Diagnostic application of kidney allograft-derived absolute cell-free DNA levels during transplant dysfunction

John B. Whitlam, Ling Ling, Alison Skene, John Kanellis, Francseco L. Ierino, Howard R. Slater, Damien L. Bruno, David A. Power

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11 Citations (Scopus)


Graft-derived cell-free DNA (donor-derived cell-free DNA) is an emerging marker of kidney allograft injury. Studies examining the clinical validity of this biomarker have previously used the graft fraction, or proportion of total cell-free DNA that is graft-derived. The present study evaluated the diagnostic validity of absolute measurements of graft-derived cell-free DNA, as well as calculated graft fraction, for the diagnosis of graft dysfunction. Plasma graft-derived cell-free DNA, total cell-free DNA, and graft fraction were correlated with biopsy diagnosis as well as individual Banff scores. Sixty-one samples were included in the analysis. For the diagnosis of antibody mediated rejection, the receiver-operator characteristic area under the curves of graft-derived cell-free DNA and graft fraction were 0.91 (95% CI 0.82-0.98) and 0.89 (95% CI 0.79-0.98), respectively. Both measures did not diagnose borderline or type 1A cellular mediated rejection. Graft fraction was associated with a broader range of Banff lesions, including lesions associated with cellular mediated rejection, while graft-derived cell-free DNA appeared more specific for antibody mediated rejection. Limitations of this study include a small sample size and lack of a validation cohort. The capacity for absolute quantification, and lower barriers to implementation of this methodology recommend it for further study.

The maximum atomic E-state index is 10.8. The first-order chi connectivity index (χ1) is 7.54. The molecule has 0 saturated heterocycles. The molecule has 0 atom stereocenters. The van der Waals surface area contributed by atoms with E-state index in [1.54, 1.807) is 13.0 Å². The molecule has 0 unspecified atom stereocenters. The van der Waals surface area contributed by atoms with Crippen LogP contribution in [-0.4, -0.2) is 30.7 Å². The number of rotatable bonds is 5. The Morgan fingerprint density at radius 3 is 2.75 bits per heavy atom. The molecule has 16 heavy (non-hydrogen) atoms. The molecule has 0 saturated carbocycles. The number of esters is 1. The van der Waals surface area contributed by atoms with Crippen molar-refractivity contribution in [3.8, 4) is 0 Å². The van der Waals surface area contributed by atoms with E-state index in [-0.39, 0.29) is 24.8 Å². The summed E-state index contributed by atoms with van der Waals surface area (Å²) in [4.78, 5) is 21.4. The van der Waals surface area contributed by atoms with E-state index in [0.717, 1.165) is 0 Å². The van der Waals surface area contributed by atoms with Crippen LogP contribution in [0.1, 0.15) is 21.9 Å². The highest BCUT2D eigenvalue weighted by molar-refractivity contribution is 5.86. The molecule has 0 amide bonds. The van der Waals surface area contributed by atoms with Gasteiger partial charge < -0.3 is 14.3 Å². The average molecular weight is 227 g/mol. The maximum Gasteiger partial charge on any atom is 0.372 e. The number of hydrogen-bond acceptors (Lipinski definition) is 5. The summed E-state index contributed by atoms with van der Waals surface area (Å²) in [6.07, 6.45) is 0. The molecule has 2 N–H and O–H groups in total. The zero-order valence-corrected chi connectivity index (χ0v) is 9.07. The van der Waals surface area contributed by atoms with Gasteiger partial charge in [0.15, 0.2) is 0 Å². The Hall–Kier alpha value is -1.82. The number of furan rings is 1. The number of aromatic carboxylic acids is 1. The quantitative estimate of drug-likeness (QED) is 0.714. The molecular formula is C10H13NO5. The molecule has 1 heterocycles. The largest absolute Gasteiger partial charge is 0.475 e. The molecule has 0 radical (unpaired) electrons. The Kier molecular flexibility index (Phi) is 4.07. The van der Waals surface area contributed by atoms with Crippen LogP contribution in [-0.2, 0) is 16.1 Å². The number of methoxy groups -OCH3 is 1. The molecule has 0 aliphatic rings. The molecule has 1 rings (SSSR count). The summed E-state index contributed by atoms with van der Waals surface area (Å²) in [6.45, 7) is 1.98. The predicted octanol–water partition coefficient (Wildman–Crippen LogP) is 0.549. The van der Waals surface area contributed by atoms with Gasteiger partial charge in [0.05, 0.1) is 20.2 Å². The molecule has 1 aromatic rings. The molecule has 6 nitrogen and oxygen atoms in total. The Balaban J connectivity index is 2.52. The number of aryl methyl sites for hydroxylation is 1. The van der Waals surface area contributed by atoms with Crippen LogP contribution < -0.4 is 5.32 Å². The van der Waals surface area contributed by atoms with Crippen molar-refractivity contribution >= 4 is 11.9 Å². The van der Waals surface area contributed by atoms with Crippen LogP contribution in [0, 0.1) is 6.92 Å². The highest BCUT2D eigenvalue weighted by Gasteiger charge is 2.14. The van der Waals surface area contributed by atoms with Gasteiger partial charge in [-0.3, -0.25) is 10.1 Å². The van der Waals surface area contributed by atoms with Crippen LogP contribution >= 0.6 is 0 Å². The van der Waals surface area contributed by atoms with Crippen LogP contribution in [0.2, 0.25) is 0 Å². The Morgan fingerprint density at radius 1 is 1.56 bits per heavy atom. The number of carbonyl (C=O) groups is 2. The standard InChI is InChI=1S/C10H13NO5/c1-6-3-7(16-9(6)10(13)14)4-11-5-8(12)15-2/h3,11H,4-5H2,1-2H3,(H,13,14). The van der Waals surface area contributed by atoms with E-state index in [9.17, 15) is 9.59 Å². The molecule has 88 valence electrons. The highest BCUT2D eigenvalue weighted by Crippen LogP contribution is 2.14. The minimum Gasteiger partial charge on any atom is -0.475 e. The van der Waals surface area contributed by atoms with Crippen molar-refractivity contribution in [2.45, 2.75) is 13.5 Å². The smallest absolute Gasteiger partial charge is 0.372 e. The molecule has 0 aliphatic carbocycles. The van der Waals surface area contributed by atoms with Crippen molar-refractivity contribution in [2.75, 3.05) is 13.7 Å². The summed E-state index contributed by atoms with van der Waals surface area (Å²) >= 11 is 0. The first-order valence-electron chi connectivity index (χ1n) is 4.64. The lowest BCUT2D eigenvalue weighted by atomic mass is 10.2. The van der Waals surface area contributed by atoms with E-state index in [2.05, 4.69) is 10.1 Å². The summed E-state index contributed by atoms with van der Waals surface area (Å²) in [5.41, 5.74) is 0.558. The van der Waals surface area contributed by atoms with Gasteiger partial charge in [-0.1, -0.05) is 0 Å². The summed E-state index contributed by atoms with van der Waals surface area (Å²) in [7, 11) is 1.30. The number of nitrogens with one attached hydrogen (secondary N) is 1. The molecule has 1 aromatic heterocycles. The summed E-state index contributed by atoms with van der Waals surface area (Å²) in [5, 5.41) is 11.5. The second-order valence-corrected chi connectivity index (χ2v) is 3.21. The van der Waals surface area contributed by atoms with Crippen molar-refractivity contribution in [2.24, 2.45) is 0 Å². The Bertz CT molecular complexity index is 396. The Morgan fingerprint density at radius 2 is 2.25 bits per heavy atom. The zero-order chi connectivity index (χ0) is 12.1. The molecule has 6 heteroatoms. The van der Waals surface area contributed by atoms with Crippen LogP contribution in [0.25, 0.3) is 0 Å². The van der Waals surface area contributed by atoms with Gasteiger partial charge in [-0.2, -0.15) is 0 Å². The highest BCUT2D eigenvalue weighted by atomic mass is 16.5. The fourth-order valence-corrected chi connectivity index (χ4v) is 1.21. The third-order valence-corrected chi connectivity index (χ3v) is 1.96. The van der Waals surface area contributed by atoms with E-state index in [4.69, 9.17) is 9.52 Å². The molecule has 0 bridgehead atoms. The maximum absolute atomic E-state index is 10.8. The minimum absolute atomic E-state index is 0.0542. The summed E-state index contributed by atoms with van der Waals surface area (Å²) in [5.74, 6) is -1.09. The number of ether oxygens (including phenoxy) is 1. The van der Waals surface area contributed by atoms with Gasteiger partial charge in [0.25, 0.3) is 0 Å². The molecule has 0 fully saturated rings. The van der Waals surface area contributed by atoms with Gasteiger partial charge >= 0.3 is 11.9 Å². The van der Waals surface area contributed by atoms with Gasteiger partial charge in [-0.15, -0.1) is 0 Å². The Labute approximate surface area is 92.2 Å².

Original languageEnglish
Pages (from-to)1037-1049
Number of pages13
JournalAmerican Journal of Transplantation
Issue number4
Publication statusPublished - Apr 2019


  • biomarker
  • clinical research/practice
  • diagnostic techniques and imaging
  • genetics
  • kidney (allograft) function/dysfunction
  • kidney transplantation/nephrology
  • organ transplantation in general
  • rejection
  • rejection: antibody-mediated (ABMR)
  • translational research/science

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